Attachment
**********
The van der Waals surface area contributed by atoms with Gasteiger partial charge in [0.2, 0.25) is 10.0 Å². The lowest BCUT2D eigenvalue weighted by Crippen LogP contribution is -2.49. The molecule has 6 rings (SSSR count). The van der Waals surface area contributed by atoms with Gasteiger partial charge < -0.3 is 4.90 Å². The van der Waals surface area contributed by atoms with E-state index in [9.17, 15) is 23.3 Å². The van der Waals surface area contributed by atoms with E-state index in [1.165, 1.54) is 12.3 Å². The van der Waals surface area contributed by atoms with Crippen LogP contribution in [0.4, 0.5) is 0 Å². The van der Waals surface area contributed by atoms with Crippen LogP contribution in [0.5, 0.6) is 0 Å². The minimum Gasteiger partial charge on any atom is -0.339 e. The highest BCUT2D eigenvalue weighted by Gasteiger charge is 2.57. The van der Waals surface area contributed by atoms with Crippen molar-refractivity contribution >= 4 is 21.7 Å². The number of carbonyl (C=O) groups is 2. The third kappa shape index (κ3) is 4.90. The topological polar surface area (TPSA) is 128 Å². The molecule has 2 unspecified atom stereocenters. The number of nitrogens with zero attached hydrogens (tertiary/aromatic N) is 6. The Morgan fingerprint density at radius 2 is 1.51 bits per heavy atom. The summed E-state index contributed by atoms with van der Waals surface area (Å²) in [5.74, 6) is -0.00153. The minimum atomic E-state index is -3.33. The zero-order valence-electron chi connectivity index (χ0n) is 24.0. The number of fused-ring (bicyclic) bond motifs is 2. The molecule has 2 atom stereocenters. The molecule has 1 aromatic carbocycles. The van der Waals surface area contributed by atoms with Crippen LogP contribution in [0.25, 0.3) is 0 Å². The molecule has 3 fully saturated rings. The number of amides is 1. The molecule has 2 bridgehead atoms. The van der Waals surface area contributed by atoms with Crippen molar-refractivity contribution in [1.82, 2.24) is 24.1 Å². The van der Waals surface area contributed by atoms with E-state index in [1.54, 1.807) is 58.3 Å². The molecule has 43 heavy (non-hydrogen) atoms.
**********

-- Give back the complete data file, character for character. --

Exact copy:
The van der Waals surface area contributed by atoms with Gasteiger partial charge in [0.2, 0.25) is 10.0 Å². The lowest BCUT2D eigenvalue weighted by Crippen LogP contribution is -2.49. The molecule has 6 rings (SSSR count). The van der Waals surface area contributed by atoms with Gasteiger partial charge < -0.3 is 4.90 Å². The van der Waals surface area contributed by atoms with E-state index in [9.17, 15) is 23.3 Å². The van der Waals surface area contributed by atoms with E-state index in [1.165, 1.54) is 12.3 Å². The van der Waals surface area contributed by atoms with Crippen LogP contribution in [0.4, 0.5) is 0 Å². The van der Waals surface area contributed by atoms with Crippen LogP contribution in [0.5, 0.6) is 0 Å². The minimum Gasteiger partial charge on any atom is -0.339 e. The highest BCUT2D eigenvalue weighted by Gasteiger charge is 2.57. The van der Waals surface area contributed by atoms with Crippen molar-refractivity contribution >= 4 is 21.7 Å². The number of carbonyl (C=O) groups is 2. The third kappa shape index (κ3) is 4.90. The topological polar surface area (TPSA) is 128 Å². The molecule has 2 unspecified atom stereocenters. The number of nitrogens with zero attached hydrogens (tertiary/aromatic N) is 6. The Morgan fingerprint density at radius 2 is 1.51 bits per heavy atom. The summed E-state index contributed by atoms with van der Waals surface area (Å²) in [5.74, 6) is -0.00153. The minimum atomic E-state index is -3.33. The zero-order valence-electron chi connectivity index (χ0n) is 24.0. The number of fused-ring (bicyclic) bond motifs is 2. The molecule has 2 atom stereocenters. The molecule has 1 aromatic carbocycles. The van der Waals surface area contributed by atoms with Crippen LogP contribution in [0.25, 0.3) is 0 Å². The molecule has 3 fully saturated rings. The number of amides is 1. The molecule has 2 bridgehead atoms. The van der Waals surface area contributed by atoms with Crippen molar-refractivity contribution in [1.82, 2.24) is 24.1 Å². The van der Waals surface area contributed by atoms with E-state index in [1.54, 1.807) is 58.3 Å². The molecule has 43 heavy (non-hydrogen) atoms.